A report by the National Center for Policy Analysis has investigated how much baby boomers are spending on things like education, entertainment and clothing, and how that has changed over the past 20 years.
“For a number of years now, retirement and financial experts have bemoaned the fact that baby boomers and others who should be thinking about retirement saving are nowhere near ready to retire,” Pamela Villarreal of NCPA said in the summary of the report.
“Some blame the failure of 401(k) and Individual Retirement Account (IRA) retirement plans to fill in the gaps left by elimination of corporate pensions. Others argue that American adults of all ages are simply not saving enough.”
The rising cost of education is taking its toll on boomers. From 1990 to 2010, education expenditures jumped 80% for 45 to 54 year olds and 22% for 55 to 64 year olds.
Some individuals may be carrying debts over while others may be furthering their education later in life. More likely, the report said, is that baby boomers have some of their finances tied up in helping their children pay for their college expenses and deal with loans.
Taking into account both out-of-pocket expenses and insurance premiums, health care expenditures rose 30% for 45 to 54 year olds and 21% for 55 to 64 year olds. Insurance premiums nearly doubled for both age groups.
“This reflects the growth of health care spending, which has essentially wiped out the gains in median family income over the past decade,” Villarreal said.
Helping Grown Children
More than half, 59%, of parents who had an 18 to 39 year old son or daughter were spending money to support their adult child. Of that 59% some were paying living expenses (48% of expenditures), transportation costs (41%), spending money (29%), medical bills (28%), and paying back loans (16%).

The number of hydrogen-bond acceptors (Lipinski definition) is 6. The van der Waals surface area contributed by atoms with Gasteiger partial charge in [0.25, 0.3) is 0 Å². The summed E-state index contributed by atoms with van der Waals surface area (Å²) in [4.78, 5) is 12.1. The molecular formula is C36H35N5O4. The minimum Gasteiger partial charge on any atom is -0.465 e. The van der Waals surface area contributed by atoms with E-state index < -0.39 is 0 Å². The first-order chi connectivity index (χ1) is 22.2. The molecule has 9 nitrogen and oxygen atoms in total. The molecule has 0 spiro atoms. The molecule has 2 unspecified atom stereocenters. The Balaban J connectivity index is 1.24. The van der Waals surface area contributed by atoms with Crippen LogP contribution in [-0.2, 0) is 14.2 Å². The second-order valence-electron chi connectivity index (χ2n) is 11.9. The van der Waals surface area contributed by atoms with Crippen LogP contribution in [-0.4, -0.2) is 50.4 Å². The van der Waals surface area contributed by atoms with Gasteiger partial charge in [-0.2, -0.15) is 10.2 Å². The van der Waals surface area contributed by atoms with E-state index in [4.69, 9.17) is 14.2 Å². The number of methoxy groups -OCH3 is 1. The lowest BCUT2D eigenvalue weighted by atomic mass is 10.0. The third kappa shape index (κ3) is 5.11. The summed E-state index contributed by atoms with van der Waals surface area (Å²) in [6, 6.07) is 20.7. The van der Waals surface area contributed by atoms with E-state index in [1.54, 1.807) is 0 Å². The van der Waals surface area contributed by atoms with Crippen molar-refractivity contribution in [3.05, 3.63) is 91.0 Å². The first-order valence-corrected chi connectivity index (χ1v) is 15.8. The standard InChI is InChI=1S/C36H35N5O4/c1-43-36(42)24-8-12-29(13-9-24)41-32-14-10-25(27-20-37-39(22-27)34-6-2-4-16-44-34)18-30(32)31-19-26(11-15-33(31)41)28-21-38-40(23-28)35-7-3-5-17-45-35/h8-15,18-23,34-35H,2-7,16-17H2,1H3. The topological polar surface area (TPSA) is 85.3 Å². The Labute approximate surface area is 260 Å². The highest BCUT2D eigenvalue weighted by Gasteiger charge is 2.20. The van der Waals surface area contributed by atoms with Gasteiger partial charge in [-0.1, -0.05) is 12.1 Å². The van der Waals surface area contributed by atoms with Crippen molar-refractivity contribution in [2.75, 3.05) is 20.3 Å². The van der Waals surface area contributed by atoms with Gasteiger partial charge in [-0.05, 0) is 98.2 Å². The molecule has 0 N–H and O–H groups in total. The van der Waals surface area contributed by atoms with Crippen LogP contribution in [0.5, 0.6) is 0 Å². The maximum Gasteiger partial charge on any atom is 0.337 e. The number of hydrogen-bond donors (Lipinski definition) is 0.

In the last two decades, expenditures on principal, mortgage interest, taxes, maintenance and insurance rose 25%. For those between the ages of 55 and 64, half of the increase was due to rising interest expenditures, the report said, even though mortgage interest rates have fallen over time.
“The portion of income they spend on mortgage interest increased 47%, from 4.3% to 6.3%,” Villarreal said.
The report speculates that the increase may be due to the rate at which home prices outpaced growth before the 2008 collapse.
Baby boomers seem to be cutting back on their bills here, according to NCPA:
*Food purchases, including spending at restaurants, fell 18% for 45 to 54 year olds and 20% for 55 to 64 year olds.
*Household furnishings fell nearly one third for 45 to 54 year olds and dropped one-fourth among the 55 to 64 range.
*Clothing expenses fell the most dramatically, down 42% for 45 to 54 year olds and 70% for the 55 to 64 year olds. (NCPA attributes this drop in part to a decrease in labor costs that brought down prices of apparel.)
Income median income for 45 to 54 year olds peaked at $74,457 in 1999 and has since fallen to $62,485 (correlated to the 2008 recession).
Income peaked for 45 to 64 year olds at $60,345 in 2007 and has since fallen to $56,575 in 2010.
“This difference is likely due to the fact that 45 to 64 year olds hold more income in stocks; thus stock market volatility has affected their capital gains and dividends, particularly during the 2000s,” the report said.